Many gardeners claim that baking soda is also a very effective way to treat powdery mildew. Simply mix a teaspoon of baking soda with one cup of water, and spray the plants generously. This solution will only kill the fungal diseases it comes in contact with, so if it has infected your entire crop, be sure to cover the entire garden with your baking soda mixture.
Milk spray, believe it or not, is also highly effective at killing powdery mildew spores. Dilute the milk with water in a 1:10 ratio, and spray on your affected plants.
Common apple cider vinegar mixed with water is another homemade remedy option with which to spray your delicate flowers, and if you want to keep on the organic route, you can always elect to use organic apple cider vinegar.
You can even use these aforementioned solutions to prevent white powdery mold from infecting your plants.
The benefit of using these are that, unlike most commercial fungicide options, they don’t contain toxic chemicals, so will not have bad effects on the quality of vegetable that you eventually harvest.
Apply a Fungicide to Leaves with Powdery Mildew
When choosing a fungicide to spray on your powdery mildew infected plants, look for one that contains neem oil, potassium bicarbonate, sulfur, or copper.
Mix one tablespoon of the fungicide, and 1/2 teaspoon liquid soap (not detergent) with one gallon of water, and spray liberally over the mild and severe infestations of powdery mildew.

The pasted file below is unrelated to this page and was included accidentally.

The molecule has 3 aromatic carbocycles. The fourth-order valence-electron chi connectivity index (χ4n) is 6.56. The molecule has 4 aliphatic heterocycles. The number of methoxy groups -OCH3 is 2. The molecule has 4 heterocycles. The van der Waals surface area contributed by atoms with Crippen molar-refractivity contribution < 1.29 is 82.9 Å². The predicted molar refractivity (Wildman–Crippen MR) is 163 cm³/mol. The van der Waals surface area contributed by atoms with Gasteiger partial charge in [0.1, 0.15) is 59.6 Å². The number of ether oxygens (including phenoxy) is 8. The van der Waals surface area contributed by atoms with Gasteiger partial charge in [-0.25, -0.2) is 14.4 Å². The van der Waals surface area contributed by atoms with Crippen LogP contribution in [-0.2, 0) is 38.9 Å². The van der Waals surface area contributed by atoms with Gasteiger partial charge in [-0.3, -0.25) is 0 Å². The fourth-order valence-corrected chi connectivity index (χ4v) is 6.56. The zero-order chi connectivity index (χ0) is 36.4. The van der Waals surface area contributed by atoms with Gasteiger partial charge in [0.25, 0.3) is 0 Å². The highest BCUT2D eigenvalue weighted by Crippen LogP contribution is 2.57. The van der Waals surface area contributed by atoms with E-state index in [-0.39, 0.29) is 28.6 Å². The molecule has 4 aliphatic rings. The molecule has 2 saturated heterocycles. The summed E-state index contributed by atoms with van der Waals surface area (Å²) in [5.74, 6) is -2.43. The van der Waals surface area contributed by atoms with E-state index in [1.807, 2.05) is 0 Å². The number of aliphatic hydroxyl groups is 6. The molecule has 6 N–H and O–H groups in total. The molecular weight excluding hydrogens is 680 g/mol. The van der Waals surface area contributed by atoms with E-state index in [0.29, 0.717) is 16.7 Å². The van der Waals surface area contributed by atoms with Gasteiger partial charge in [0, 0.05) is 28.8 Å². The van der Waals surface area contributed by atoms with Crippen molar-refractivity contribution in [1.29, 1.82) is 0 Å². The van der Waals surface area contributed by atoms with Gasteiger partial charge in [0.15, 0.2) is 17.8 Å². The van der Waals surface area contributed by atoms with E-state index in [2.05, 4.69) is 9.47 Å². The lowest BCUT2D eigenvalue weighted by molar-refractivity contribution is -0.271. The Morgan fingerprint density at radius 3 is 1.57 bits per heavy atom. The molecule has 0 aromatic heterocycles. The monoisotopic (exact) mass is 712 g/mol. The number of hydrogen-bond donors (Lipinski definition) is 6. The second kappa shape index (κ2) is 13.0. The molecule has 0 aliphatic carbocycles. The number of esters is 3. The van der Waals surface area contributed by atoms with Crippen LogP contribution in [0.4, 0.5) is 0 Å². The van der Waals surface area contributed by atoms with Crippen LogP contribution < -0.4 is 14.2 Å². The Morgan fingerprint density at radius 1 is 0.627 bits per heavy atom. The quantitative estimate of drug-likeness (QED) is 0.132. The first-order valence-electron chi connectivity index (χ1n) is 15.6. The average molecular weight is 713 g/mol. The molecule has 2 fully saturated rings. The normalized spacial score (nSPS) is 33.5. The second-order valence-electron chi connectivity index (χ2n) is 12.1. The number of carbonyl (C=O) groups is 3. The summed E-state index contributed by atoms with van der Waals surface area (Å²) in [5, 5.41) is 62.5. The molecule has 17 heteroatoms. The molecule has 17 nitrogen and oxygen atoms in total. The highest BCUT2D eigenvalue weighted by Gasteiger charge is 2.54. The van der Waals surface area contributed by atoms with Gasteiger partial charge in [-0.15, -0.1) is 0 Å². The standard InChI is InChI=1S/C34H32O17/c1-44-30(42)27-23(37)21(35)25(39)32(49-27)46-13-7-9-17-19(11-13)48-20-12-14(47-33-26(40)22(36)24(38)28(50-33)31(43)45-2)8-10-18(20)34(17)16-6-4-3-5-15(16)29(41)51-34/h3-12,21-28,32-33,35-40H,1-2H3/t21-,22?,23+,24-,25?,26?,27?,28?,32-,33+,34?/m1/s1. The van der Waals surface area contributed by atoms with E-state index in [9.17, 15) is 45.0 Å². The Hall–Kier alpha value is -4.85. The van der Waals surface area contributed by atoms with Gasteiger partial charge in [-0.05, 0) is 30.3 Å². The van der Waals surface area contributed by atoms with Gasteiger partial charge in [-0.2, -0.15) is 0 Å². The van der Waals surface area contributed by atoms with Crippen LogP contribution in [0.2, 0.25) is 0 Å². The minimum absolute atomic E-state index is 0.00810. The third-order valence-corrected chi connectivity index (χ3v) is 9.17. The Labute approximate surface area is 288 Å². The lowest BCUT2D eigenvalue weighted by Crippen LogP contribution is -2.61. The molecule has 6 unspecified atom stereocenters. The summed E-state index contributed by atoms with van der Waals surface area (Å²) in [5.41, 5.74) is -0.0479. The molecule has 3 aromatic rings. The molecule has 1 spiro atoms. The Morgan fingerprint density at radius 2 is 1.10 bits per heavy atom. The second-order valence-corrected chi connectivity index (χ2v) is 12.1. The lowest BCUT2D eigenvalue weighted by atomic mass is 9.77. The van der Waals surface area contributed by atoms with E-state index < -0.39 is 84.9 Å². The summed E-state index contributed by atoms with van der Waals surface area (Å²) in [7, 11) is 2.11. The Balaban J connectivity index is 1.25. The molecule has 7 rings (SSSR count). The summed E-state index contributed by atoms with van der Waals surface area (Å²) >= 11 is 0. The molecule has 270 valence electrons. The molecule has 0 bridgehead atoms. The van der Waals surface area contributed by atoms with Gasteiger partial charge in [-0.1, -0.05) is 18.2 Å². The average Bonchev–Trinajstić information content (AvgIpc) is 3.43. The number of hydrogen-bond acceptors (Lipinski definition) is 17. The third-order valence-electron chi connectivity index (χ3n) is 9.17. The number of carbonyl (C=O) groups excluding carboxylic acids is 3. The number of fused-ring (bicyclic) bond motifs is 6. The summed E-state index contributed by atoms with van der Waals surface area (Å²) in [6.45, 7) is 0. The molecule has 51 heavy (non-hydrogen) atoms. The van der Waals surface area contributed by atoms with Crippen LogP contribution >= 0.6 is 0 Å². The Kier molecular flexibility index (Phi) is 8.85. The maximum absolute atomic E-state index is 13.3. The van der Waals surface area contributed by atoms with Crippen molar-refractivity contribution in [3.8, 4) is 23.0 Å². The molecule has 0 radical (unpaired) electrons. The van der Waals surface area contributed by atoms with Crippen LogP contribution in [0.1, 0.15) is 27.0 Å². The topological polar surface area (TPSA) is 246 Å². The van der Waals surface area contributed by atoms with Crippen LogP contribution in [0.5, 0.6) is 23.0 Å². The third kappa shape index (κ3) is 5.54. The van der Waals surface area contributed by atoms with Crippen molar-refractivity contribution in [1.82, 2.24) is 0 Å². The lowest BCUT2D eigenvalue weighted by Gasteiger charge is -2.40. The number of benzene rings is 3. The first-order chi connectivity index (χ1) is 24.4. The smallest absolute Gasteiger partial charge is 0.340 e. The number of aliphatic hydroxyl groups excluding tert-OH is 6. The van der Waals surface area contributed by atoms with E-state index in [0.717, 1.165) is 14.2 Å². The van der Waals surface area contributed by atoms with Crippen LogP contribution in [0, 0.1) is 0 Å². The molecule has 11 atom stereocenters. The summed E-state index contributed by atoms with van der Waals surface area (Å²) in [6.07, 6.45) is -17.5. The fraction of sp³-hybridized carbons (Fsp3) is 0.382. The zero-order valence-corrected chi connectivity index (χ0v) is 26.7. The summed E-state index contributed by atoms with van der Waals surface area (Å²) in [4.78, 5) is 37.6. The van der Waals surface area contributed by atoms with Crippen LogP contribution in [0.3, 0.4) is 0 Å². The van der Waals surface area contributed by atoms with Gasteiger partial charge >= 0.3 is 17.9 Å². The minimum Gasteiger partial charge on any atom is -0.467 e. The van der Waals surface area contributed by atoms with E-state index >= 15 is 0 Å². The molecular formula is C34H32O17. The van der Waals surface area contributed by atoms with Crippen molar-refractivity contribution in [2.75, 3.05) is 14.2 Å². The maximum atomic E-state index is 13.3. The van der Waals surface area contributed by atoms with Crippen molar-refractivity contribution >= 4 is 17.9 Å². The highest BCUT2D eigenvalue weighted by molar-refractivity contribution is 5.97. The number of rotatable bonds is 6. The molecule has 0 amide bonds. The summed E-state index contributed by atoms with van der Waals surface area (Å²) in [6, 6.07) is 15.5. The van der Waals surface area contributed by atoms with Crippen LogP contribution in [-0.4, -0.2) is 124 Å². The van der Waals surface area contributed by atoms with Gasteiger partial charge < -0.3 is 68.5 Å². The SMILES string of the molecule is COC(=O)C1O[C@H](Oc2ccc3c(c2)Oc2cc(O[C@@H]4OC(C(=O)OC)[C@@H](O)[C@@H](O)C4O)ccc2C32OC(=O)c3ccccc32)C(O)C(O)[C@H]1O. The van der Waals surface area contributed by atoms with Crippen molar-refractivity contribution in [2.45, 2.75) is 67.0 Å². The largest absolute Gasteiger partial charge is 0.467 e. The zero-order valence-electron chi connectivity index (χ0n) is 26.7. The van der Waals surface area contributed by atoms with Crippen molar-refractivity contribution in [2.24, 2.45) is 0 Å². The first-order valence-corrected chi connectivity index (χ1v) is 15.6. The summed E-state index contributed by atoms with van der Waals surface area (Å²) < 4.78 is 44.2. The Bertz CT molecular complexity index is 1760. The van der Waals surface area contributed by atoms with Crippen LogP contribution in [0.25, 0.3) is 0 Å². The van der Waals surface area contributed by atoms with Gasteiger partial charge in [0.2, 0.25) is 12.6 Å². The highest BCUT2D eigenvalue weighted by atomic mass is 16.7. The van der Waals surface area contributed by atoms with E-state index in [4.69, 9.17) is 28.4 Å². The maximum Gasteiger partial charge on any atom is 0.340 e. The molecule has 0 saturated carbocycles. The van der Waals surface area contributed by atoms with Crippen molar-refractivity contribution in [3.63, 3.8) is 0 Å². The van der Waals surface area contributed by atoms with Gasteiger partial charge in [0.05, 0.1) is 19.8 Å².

How to Prevent Powdery Mildew?
They say prevention is better than cure, and this saying holds true for powdery mildew. The good news is that there are several ways to prevent powdery mildew including:
Planting powdery mildew resistant varieties
If you’ve had a powdery mildew infection in the past, planting disease-resistant plants in your garden can prevent the onset of powdery mildew. These plants include David garden phlox, jasper cherry tomato, and pink knock out.
Practice good growing techniques
Whether you have a powdery mildew problem or not, you should always employ good growing techniques to keep your plants healthy, so that they can ward off fungal problems.
Some of these practices include:
- Avoiding excess fertilization
- Providing full sun for most plants
- Keeping gardens well weeded
- Removing powdery mildew infected prunings from the yard
- Providing good spacing between plants
Use Compost Tea To Stop Powdery Mildew
Many growers use compost tea to prevent white powdery mildew. Compost tea infuses beneficial microbes such as rhizospheres into plants.
Some benefits of using this concoction for most powdery mildew infections include it can be made organically, and you can make your own.
But on the flipside, it takes a long time to brew an effective compost brew, and, needless to say, the unpleasant odor of compost tea.
To make your own tea, fill a bucket halfway with compost, and fill the remainder with unchlorinated water.
Let this mixture rest for about three to four days, and stir it occasionally. After three to four days has passed, string the mixture into another bucket, add more unchlorinated water to dilute the liquid, and mix this liquid with loose compost.
Powdery mildew can be harmful to humans, and certain species of plants, so it’s best to get rid of it from the get-go. It can especially harm people suffering from allergic reactions or those with respiratory infections in your home.
There are several ways to remove powdery mildew and prevent a mild and severe infestation of this fungal disease including making a homemade solution or with a fungicide.